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Why do I have Bad Breath?

Why do I have Bad Breath?

17 May 2021

It’s almost summertime, and we’re very close to being able to take our face masks off for good. But thanks to those face masks, you’ve spent the last year smelling your own breath and whew—something’s gotta change quickly.

 

You can have the best oral hygiene routine and still find yourself with bad breath.  Sometimes identifying the culprit is as easy as recognizing yourself as a chronic garlic fries devourer. But when you brush twice a day and stay away from the smellier vegetables, and you still feel the need to chew an entire pack of gum, something else is probably to blame.

 

For this article, we’ll assume that you already thoroughly brush your teeth. If not, it’s time to get your toothbrush back in action.

 

Causes of Bad Breath

 

Cavities or Gum Disease

 

Chronic bad breath can be a sign of a cavity or gum disease. The bacteria that cause halitosis can hide in small pockets in your teeth and gums, making it extremely difficult to brush them away.

 

If your bath breath is accompanied by sensitive teeth or gums, then it’s time to see a dentist. Additionally, if you see small holes on the tops of your teeth or you can slide floss really far down into your gums, you may want to see a dentist to take care of potential issues while they’re small.

 

Dry Mouth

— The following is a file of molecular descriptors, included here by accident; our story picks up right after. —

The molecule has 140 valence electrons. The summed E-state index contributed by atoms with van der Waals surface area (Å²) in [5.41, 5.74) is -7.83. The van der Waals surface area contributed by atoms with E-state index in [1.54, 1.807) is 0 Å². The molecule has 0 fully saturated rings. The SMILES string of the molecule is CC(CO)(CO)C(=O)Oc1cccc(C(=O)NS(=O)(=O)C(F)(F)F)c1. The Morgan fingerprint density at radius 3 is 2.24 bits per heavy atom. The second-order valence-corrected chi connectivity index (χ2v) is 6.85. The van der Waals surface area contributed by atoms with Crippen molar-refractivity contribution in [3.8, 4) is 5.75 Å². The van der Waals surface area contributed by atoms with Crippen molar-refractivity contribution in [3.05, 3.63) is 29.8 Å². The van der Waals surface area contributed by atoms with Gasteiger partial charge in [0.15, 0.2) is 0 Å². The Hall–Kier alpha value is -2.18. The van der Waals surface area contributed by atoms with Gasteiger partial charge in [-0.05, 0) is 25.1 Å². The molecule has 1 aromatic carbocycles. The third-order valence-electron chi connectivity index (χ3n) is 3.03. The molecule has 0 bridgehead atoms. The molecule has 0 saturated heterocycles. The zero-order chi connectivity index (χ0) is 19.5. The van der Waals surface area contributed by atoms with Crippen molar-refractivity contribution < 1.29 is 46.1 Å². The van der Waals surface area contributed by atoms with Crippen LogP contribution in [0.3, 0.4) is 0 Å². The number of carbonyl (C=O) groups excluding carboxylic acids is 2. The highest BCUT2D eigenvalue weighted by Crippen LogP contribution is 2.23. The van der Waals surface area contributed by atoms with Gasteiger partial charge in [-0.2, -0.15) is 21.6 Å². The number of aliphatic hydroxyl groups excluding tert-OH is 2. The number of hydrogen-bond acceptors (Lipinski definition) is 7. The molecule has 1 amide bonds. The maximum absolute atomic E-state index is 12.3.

If your saliva glands don’t generate enough saliva, it can lead to dry mouth. In turn, dry mouth can lead to bad breath.

 

Saliva assists with multiple functions in your mouth, such as breaking down food, chewing, swallowing, and speaking. It also manages the level of bacteria in your mouth, and less saliva equals more bacteria.

 

Dry mouth can occur naturally, but tobacco use, alcohol use, and certain medications can increase your chance of dry mouth.

 

Acid Reflux

 

The official name for acid reflux is Gastroesophageal Reflux Disease (GERD). This condition causes food in your stomach to flow back into your esophagus. It is often accompanied by heartburn and a bitter taste in the mouth. Your lunch’s return to your esophagus causes bad breath.

 

Some cases of acid reflux can be taken care of with an over-the-counter acid reducer. Severe cases may require the aid of a specialist, so talk to your primary care doctor about your options.

 

Other Health Conditions

 

Certain health conditions can lead to bad breath because of chemical changes in your bloodstream or changes in the bacteria levels within your body.

 

Conditions that have been known to lead to bad breath include:

 

⇒ Diabetes

⇒ Kidney failure

⇒ Liver failure

⇒ Peptic ulcers

⇒ Intestinal blockage

 

Postnasal Drip

 

Especially during the winter, bad breath can be caused by postnasal drip. When you suffer from a sinus infection, a cold, flu, or strep throat, mucus can drip from the back of your nose into your throat. This mucus attracts bacteria and makes your breath stinky.